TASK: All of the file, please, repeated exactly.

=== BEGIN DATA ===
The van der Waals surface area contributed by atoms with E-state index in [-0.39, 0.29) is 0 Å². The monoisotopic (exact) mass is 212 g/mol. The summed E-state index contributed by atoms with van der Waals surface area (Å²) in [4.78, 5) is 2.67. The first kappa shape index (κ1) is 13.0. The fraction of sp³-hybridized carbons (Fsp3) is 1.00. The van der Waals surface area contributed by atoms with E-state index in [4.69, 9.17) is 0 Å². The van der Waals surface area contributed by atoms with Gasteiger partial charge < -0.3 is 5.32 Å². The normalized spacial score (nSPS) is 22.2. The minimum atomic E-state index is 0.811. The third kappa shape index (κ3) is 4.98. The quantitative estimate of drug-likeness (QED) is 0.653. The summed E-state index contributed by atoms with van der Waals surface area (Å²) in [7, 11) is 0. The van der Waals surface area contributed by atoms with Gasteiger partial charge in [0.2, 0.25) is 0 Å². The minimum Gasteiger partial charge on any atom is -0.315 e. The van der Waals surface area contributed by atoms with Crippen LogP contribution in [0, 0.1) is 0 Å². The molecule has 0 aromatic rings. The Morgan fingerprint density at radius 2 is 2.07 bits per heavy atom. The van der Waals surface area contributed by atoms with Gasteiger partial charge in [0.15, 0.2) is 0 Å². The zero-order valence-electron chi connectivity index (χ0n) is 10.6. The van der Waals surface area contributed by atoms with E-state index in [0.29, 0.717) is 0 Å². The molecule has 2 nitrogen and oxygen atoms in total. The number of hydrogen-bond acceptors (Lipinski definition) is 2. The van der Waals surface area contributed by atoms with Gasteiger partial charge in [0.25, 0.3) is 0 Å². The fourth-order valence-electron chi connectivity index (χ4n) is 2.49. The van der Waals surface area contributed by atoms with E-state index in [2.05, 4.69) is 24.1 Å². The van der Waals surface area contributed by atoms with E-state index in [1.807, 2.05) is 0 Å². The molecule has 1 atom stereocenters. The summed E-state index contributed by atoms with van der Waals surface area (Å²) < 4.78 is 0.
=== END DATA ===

The van der Waals surface area contributed by atoms with E-state index in [-0.39, 0.29) is 0 Å². The monoisotopic (exact) mass is 212 g/mol. The summed E-state index contributed by atoms with van der Waals surface area (Å²) in [4.78, 5) is 2.67. The first kappa shape index (κ1) is 13.0. The fraction of sp³-hybridized carbons (Fsp3) is 1.00. The van der Waals surface area contributed by atoms with E-state index in [4.69, 9.17) is 0 Å². The van der Waals surface area contributed by atoms with Gasteiger partial charge < -0.3 is 5.32 Å². The normalized spacial score (nSPS) is 22.2. The minimum atomic E-state index is 0.811. The third kappa shape index (κ3) is 4.98. The quantitative estimate of drug-likeness (QED) is 0.653. The summed E-state index contributed by atoms with van der Waals surface area (Å²) in [7, 11) is 0. The van der Waals surface area contributed by atoms with Gasteiger partial charge in [0.2, 0.25) is 0 Å². The minimum Gasteiger partial charge on any atom is -0.315 e. The van der Waals surface area contributed by atoms with Crippen LogP contribution in [0, 0.1) is 0 Å². The molecule has 0 aromatic rings. The Morgan fingerprint density at radius 2 is 2.07 bits per heavy atom. The van der Waals surface area contributed by atoms with Gasteiger partial charge in [0.15, 0.2) is 0 Å². The zero-order valence-electron chi connectivity index (χ0n) is 10.6. The van der Waals surface area contributed by atoms with E-state index in [0.29, 0.717) is 0 Å². The molecule has 2 nitrogen and oxygen atoms in total. The number of hydrogen-bond acceptors (Lipinski definition) is 2. The van der Waals surface area contributed by atoms with Gasteiger partial charge in [0.25, 0.3) is 0 Å². The fourth-order valence-electron chi connectivity index (χ4n) is 2.49. The van der Waals surface area contributed by atoms with E-state index in [2.05, 4.69) is 24.1 Å². The van der Waals surface area contributed by atoms with E-state index in [1.807, 2.05) is 0 Å². The molecule has 1 atom stereocenters. The summed E-state index contributed by atoms with van der Waals surface area (Å²) < 4.78 is 0.